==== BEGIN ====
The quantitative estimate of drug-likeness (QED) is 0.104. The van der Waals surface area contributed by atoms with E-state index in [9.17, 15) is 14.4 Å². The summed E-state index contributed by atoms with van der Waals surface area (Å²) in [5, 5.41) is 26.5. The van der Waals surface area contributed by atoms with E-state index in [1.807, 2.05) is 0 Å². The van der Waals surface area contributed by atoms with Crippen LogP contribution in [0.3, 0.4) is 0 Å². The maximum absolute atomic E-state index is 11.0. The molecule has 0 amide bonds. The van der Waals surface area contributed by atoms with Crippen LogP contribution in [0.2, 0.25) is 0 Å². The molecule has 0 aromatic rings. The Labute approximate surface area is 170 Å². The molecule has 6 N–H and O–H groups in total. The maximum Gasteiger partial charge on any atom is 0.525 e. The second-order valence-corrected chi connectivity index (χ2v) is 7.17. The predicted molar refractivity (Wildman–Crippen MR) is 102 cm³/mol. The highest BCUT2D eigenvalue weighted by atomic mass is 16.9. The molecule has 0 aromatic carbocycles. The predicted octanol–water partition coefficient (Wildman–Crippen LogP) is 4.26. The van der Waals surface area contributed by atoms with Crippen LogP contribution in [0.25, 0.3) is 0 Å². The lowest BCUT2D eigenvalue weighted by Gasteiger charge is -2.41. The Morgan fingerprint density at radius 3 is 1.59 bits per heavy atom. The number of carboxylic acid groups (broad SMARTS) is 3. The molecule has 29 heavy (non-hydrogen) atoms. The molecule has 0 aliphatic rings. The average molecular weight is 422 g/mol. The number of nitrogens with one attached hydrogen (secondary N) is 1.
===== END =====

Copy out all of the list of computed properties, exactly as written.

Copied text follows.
The quantitative estimate of drug-likeness (QED) is 0.104. The van der Waals surface area contributed by atoms with E-state index in [9.17, 15) is 14.4 Å². The summed E-state index contributed by atoms with van der Waals surface area (Å²) in [5, 5.41) is 26.5. The van der Waals surface area contributed by atoms with E-state index in [1.807, 2.05) is 0 Å². The van der Waals surface area contributed by atoms with Crippen LogP contribution in [0.3, 0.4) is 0 Å². The maximum absolute atomic E-state index is 11.0. The molecule has 0 amide bonds. The van der Waals surface area contributed by atoms with Crippen LogP contribution in [0.2, 0.25) is 0 Å². The molecule has 0 aromatic rings. The Labute approximate surface area is 170 Å². The molecule has 6 N–H and O–H groups in total. The maximum Gasteiger partial charge on any atom is 0.525 e. The second-order valence-corrected chi connectivity index (χ2v) is 7.17. The predicted molar refractivity (Wildman–Crippen MR) is 102 cm³/mol. The highest BCUT2D eigenvalue weighted by atomic mass is 16.9. The molecule has 0 aromatic carbocycles. The predicted octanol–water partition coefficient (Wildman–Crippen LogP) is 4.26. The van der Waals surface area contributed by atoms with Crippen LogP contribution in [0.25, 0.3) is 0 Å². The lowest BCUT2D eigenvalue weighted by Gasteiger charge is -2.41. The Morgan fingerprint density at radius 3 is 1.59 bits per heavy atom. The number of carboxylic acid groups (broad SMARTS) is 3. The molecule has 29 heavy (non-hydrogen) atoms. The molecule has 0 aliphatic rings. The average molecular weight is 422 g/mol. The number of nitrogens with one attached hydrogen (secondary N) is 1.